"Combining our technology with Motorola's international expertise in developing equipment will enable local service providers to offer fixed wireless broadband services to homes and small businesses outside the United States," said Michael Keith, president and CEO for AT&T Wireless' fixed wireless division, in a press release. "Having an always-on high-speed connection and flat-rate pricing will change the way they access and use the Internet."

The companies estimate that hundreds-of-millions of households and small businesses outside the United States are currently prime candidates for the service. Since most people outside the United States pay per-minute rates for standard-speed Internet access, offering a flat-rate, all-you-can use, high-speed service could be an attractive alternative, they say.

Getting access to the local loop


While AT&T's new wireless Internet access if off to a muted start, the company expects that it will be available to more than 1.5 million households in six markets by the end of this year and reach more than 15 million homes by the end of 2002.

For the long-distance giant, Project Angel is more than just a way to obtain added revenue from broadband Internet access - it's a way for the company to provide local telephone service without having to pay access fees to the Regional Bell Operating Companies, or Baby Bells, as they are commonly known.

Long-distance carriers commonly have to pay local service providers a fee that can reach 40 cents of every dollar of calling revenue to obtain access to the local providers' networks. Since Congress deregulated the telecommunications industry in the U.S. in 1996, long-distance carriers have been trying to devise ways to bypass the "local loops" controlled by the Regional Bells. AT&T's main way of doing this has been to invest more than $110 billion in cable television systems and upgrading those systems to provide local and long-distance telephone service. Back to top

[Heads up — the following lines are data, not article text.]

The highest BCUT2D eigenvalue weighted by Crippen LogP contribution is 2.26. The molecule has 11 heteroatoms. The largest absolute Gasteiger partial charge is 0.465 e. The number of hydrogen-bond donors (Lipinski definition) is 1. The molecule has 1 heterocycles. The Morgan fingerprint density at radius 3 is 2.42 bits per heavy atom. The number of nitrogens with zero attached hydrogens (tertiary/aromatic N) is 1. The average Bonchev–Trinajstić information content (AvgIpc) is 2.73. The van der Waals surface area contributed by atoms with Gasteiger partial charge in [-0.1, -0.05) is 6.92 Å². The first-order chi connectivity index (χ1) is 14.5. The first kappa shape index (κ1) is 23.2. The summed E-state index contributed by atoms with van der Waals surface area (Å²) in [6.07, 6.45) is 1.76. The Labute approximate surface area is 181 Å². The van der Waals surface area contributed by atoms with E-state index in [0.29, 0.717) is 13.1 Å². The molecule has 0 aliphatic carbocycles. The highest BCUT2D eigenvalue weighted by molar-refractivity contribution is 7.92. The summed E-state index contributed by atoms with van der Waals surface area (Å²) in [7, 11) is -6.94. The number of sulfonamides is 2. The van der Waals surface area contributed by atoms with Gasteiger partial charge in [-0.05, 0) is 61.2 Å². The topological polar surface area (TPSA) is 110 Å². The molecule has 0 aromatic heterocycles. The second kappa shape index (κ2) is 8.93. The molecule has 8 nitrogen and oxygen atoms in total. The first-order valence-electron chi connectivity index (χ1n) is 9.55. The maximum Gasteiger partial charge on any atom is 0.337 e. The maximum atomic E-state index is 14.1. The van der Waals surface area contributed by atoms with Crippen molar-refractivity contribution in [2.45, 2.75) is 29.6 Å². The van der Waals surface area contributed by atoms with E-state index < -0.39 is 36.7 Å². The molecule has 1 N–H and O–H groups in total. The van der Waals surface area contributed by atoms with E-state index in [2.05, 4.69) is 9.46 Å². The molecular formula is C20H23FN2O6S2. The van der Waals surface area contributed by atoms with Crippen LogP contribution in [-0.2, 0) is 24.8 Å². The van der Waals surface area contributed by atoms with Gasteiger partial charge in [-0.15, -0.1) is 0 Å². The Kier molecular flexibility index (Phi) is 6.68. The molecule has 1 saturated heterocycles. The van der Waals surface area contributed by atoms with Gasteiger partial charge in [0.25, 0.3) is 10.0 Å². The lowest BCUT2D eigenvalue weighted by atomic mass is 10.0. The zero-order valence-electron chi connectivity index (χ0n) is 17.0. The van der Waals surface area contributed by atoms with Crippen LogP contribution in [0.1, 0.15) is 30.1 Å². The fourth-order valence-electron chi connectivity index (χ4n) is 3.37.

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Most stock quote data provided by BATS. Market indices are shown in real time, except for the DJIA, which is delayed by two minutes. All times are ET. Disclaimer. Morningstar: © 2018 Morningstar, Inc. All Rights Reserved. Factset: FactSet Research Systems Inc. 2018. All rights reserved. Chicago Mercantile Association: Certain market data is the property of Chicago Mercantile Exchange Inc. and its licensors. All rights reserved. Dow Jones: The Dow Jones branded indices are proprietary to and are calculated, distributed and marketed by DJI Opco, a subsidiary of S&P Dow Jones Indices LLC and have been licensed for use to S&P Opco, LLC and CNN. Standard & Poor's and S&P are registered trademarks of Standard & Poor's Financial Services LLC and Dow Jones is a registered trademark of Dow Jones Trademark Holdings LLC. All content of the Dow Jones branded indices © S&P Dow Jones Indices LLC 2018 and/or its affiliates.